Iron deficiency with normal ferritin levels in restless legs syndrome
Shaun T. O’Keeffe*
Department of Geriatric Medicine, Unit 4, Merlin Park Regional Hospital, Galway, Ireland
Received 22 September 2004; received in revised form 20 October 2004; accepted 21 October 2004
This report describes a patient with iron deficiency in bone marrow examination and iron-responsive restless legs syndrome (RLS), in
whom serum ferritin levels were well above the conventional cutofffor considering iron deficiency. The predictive value of serum ferritin for
iron deficiency in RLS depends on the cutoff employed, on the pre-test likelihood of iron deficiency and on coexisting inflammatory
conditions. Bone marrow examination is helpful when ferritin levels are equivocal.
q 2004 Elsevier B.V. All rights reserved.
Keywords: Iron deficiency; Restless legs syndrome; Ferritin levels
There is convincing evidence that iron status is an
important factor in the pathogenesis of restless legs
syndrome (RLS) . Iron deficiency is common in RLS
patients, and iron therapy can lead to considerable
improvement in symptoms . Radiographic and autopsy
studies have found reduced iron in the basal ganglia of RLS
subjects [3,4]. Altered dopaminergic neurotransmission
seems important in RLS, and iron is an essential cofactor
for tyrosine hydoxylase, the rate-limiting enzyme for
Serum ferritin is the best screening test for iron
deficiency . O’Keeffe et al. reported an inverse
relationship between ferritin levels and the severity of
restless legs in older patients and that patients with a serum
ferritin less than 45 mcg/L were most likely to respond to
iron therapy .Sun et al.found that almost all patients with
severe RLS attending a referral centre had serum ferritin
levels of 50 mcg/L or less .
Based on these studies, serum ferritin measurement,
using a cutoff of 50 mcg/L is now recommended as a
screening test for iron deficiency in RLS . However, use
of a single cutoff point for serum ferritin to distinguish
normal from abnormal is not always appropriate. In this case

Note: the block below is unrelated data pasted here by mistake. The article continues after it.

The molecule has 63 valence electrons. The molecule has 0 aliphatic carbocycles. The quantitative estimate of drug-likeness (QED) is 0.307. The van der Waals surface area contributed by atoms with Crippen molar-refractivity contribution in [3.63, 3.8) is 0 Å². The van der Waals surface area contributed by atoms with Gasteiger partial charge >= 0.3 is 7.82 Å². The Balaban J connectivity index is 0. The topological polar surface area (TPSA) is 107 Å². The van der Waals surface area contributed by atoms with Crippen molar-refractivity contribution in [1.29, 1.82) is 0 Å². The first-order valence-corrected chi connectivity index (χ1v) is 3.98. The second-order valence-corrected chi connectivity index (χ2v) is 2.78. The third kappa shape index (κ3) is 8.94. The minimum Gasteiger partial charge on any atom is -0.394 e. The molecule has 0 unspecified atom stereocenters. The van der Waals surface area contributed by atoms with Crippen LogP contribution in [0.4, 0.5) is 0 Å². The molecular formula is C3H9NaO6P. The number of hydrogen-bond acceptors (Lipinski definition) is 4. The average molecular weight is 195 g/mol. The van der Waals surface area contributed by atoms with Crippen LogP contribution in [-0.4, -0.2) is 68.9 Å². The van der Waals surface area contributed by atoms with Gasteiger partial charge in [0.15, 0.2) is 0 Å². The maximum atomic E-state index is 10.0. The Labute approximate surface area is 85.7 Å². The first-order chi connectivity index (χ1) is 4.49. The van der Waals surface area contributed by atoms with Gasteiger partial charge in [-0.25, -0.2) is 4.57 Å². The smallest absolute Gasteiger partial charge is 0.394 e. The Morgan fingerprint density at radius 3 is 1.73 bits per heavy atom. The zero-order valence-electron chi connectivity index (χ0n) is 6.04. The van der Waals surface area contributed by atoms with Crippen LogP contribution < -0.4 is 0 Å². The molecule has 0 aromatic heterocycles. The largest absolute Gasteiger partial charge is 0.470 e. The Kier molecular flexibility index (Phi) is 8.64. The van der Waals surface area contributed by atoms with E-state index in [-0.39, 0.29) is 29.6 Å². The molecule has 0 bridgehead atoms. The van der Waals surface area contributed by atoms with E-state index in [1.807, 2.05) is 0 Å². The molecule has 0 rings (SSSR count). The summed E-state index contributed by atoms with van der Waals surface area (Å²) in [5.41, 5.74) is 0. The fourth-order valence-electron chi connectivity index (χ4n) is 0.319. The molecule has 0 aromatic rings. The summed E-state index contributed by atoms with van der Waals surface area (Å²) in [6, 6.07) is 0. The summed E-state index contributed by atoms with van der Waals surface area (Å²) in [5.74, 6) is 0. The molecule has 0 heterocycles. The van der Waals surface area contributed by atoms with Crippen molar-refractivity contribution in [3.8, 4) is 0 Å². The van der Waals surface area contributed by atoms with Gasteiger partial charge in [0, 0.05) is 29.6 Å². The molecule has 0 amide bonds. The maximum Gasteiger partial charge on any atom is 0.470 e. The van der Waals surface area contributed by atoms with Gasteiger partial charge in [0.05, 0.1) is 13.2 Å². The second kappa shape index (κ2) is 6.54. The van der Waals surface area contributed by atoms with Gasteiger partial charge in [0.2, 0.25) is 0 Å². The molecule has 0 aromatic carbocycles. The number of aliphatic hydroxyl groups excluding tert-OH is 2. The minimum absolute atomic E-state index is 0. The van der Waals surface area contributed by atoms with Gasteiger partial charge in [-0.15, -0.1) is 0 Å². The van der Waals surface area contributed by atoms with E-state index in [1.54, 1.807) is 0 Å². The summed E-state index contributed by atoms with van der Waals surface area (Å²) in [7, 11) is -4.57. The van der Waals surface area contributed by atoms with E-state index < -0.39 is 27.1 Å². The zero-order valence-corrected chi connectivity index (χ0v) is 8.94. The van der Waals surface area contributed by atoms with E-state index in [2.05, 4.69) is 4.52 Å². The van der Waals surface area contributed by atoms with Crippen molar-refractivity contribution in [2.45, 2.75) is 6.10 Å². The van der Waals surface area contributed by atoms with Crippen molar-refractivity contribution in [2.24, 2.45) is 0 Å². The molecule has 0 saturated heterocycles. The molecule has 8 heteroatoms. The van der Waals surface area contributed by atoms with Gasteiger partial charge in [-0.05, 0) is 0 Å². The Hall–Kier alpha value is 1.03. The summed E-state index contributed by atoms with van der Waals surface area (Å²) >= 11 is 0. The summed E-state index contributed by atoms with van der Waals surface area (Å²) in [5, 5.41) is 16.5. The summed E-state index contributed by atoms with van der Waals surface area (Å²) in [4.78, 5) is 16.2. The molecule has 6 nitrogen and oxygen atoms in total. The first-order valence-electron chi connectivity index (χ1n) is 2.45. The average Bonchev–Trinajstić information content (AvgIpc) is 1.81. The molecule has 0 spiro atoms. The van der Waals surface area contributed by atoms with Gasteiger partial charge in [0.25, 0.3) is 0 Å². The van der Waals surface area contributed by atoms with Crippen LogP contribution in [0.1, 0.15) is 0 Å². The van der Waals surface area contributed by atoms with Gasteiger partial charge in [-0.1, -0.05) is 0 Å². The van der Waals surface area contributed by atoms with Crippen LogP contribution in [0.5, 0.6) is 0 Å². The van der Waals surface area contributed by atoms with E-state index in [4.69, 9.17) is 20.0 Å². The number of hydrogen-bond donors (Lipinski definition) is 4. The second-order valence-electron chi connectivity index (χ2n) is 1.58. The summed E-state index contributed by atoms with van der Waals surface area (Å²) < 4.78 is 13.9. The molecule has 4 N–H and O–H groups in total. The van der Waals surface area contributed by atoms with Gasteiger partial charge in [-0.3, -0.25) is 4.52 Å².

report, I discuss a patient with iron deficiency in bone
marrow examination and iron-responsive RLS, in whom
serum ferritin levels were potentially misleading.
1. Case report
The subject was an 83-year-old man with a 2-year history
of severe RLS. At the time of presentation, he was
experiencing symptoms for several hours every night. His
severity score on the International RLS Study Group
(IRLSSG) rating scale was 29 out of 40, corresponding to
severe restless legs . He was not aware of any relative
with similar symptoms.
The patient had a history of ischaemic heart disease and
of bronchiectasis secondary to old tuberculosis. Medications
on admission were aspirin 150 mg daily, ranitidine 150 mg
daily, enalapril 5 mg daily and bendrofluazide 2.5 mg daily.
On physical examination, neurological and abdominal
examinations were normal with a negative stool test for
occult blood. Blood tests were essentially normal. In
particular, hemoglobin was 12.7 g%, mean corpuscular
volume was 89, transferrin saturation was 25% and serum
ferritin was 93 mcg/L. ESR was slightly elevated at 52.
Temazepam had been tried without success before
presentation. Trials of treatment with low doses
of pramipexole, pergolide and levodopa all caused
unacceptable nausea. There was a limited response to
clonazepam 0.25 mg nocte, but this also caused some
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daytime drowsiness. Repeat serum ferritin at this time was
84 ng/mL, and ESR was 45.
A bone marrow aspirate was performed. Iron stores were
absent on staining with Prussian blue. There were no other